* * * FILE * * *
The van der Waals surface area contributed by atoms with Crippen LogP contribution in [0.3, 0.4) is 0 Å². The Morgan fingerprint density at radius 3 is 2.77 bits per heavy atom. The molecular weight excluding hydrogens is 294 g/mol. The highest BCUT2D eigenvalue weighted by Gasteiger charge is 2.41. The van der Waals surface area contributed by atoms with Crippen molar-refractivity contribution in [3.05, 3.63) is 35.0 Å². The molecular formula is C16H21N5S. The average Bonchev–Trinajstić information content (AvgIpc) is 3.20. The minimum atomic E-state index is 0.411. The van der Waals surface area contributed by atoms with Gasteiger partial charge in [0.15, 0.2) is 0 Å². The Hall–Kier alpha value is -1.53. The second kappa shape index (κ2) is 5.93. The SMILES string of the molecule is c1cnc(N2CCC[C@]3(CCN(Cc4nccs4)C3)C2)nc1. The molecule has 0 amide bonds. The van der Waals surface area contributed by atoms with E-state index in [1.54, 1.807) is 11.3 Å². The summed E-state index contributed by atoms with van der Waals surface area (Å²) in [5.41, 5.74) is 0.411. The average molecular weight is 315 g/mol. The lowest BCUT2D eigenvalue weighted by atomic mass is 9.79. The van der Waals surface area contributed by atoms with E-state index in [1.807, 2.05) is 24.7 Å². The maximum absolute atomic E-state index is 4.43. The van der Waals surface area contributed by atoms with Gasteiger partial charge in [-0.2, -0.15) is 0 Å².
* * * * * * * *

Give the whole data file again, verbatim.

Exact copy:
The van der Waals surface area contributed by atoms with Crippen LogP contribution in [0.3, 0.4) is 0 Å². The Morgan fingerprint density at radius 3 is 2.77 bits per heavy atom. The molecular weight excluding hydrogens is 294 g/mol. The highest BCUT2D eigenvalue weighted by Gasteiger charge is 2.41. The van der Waals surface area contributed by atoms with Crippen molar-refractivity contribution in [3.05, 3.63) is 35.0 Å². The molecular formula is C16H21N5S. The average Bonchev–Trinajstić information content (AvgIpc) is 3.20. The minimum atomic E-state index is 0.411. The van der Waals surface area contributed by atoms with Gasteiger partial charge in [0.15, 0.2) is 0 Å². The Hall–Kier alpha value is -1.53. The second kappa shape index (κ2) is 5.93. The SMILES string of the molecule is c1cnc(N2CCC[C@]3(CCN(Cc4nccs4)C3)C2)nc1. The molecule has 0 amide bonds. The van der Waals surface area contributed by atoms with E-state index in [1.54, 1.807) is 11.3 Å². The summed E-state index contributed by atoms with van der Waals surface area (Å²) in [5.41, 5.74) is 0.411. The average molecular weight is 315 g/mol. The lowest BCUT2D eigenvalue weighted by atomic mass is 9.79. The van der Waals surface area contributed by atoms with E-state index in [1.807, 2.05) is 24.7 Å². The maximum absolute atomic E-state index is 4.43. The van der Waals surface area contributed by atoms with Gasteiger partial charge in [-0.2, -0.15) is 0 Å².